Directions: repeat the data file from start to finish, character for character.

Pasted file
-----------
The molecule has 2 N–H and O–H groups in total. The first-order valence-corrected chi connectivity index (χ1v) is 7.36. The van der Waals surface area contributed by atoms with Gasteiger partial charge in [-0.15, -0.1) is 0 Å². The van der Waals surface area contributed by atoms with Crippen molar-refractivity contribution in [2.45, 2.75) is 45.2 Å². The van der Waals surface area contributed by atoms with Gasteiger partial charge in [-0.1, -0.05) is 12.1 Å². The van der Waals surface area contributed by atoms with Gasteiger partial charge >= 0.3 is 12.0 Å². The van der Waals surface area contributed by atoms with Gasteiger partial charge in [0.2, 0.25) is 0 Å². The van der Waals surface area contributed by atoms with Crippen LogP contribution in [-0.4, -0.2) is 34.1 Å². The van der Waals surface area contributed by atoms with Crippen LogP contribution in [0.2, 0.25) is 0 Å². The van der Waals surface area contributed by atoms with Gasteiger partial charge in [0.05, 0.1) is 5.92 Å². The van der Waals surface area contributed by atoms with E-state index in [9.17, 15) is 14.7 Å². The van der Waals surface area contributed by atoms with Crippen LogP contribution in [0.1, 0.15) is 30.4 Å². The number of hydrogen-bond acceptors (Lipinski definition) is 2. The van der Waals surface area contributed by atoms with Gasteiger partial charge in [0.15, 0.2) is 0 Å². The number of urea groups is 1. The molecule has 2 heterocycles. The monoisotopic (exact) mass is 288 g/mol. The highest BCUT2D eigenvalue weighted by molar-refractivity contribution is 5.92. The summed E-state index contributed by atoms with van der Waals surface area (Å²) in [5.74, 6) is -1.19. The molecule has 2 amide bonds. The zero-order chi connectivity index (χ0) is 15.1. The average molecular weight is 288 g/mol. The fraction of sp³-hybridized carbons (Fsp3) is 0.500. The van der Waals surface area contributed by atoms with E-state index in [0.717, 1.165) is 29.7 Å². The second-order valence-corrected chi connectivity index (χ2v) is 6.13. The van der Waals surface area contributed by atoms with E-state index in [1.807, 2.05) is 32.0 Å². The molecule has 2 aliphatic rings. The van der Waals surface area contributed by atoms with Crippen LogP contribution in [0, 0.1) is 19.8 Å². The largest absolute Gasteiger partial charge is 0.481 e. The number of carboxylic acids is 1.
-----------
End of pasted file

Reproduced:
The molecule has 2 N–H and O–H groups in total. The first-order valence-corrected chi connectivity index (χ1v) is 7.36. The van der Waals surface area contributed by atoms with Gasteiger partial charge in [-0.15, -0.1) is 0 Å². The van der Waals surface area contributed by atoms with Crippen molar-refractivity contribution in [2.45, 2.75) is 45.2 Å². The van der Waals surface area contributed by atoms with Gasteiger partial charge in [-0.1, -0.05) is 12.1 Å². The van der Waals surface area contributed by atoms with Gasteiger partial charge >= 0.3 is 12.0 Å². The van der Waals surface area contributed by atoms with Gasteiger partial charge in [0.2, 0.25) is 0 Å². The van der Waals surface area contributed by atoms with Crippen LogP contribution in [-0.4, -0.2) is 34.1 Å². The van der Waals surface area contributed by atoms with Crippen LogP contribution in [0.2, 0.25) is 0 Å². The van der Waals surface area contributed by atoms with Gasteiger partial charge in [0.05, 0.1) is 5.92 Å². The van der Waals surface area contributed by atoms with E-state index in [9.17, 15) is 14.7 Å². The van der Waals surface area contributed by atoms with Crippen LogP contribution in [0.1, 0.15) is 30.4 Å². The number of hydrogen-bond acceptors (Lipinski definition) is 2. The van der Waals surface area contributed by atoms with Gasteiger partial charge in [0.15, 0.2) is 0 Å². The number of urea groups is 1. The molecule has 2 heterocycles. The monoisotopic (exact) mass is 288 g/mol. The highest BCUT2D eigenvalue weighted by molar-refractivity contribution is 5.92. The summed E-state index contributed by atoms with van der Waals surface area (Å²) in [5.74, 6) is -1.19. The molecule has 2 amide bonds. The zero-order chi connectivity index (χ0) is 15.1. The average molecular weight is 288 g/mol. The fraction of sp³-hybridized carbons (Fsp3) is 0.500. The van der Waals surface area contributed by atoms with E-state index in [0.717, 1.165) is 29.7 Å². The second-order valence-corrected chi connectivity index (χ2v) is 6.13. The van der Waals surface area contributed by atoms with E-state index in [1.807, 2.05) is 32.0 Å². The molecule has 2 aliphatic rings. The van der Waals surface area contributed by atoms with Crippen LogP contribution in [0, 0.1) is 19.8 Å². The largest absolute Gasteiger partial charge is 0.481 e. The number of carboxylic acids is 1.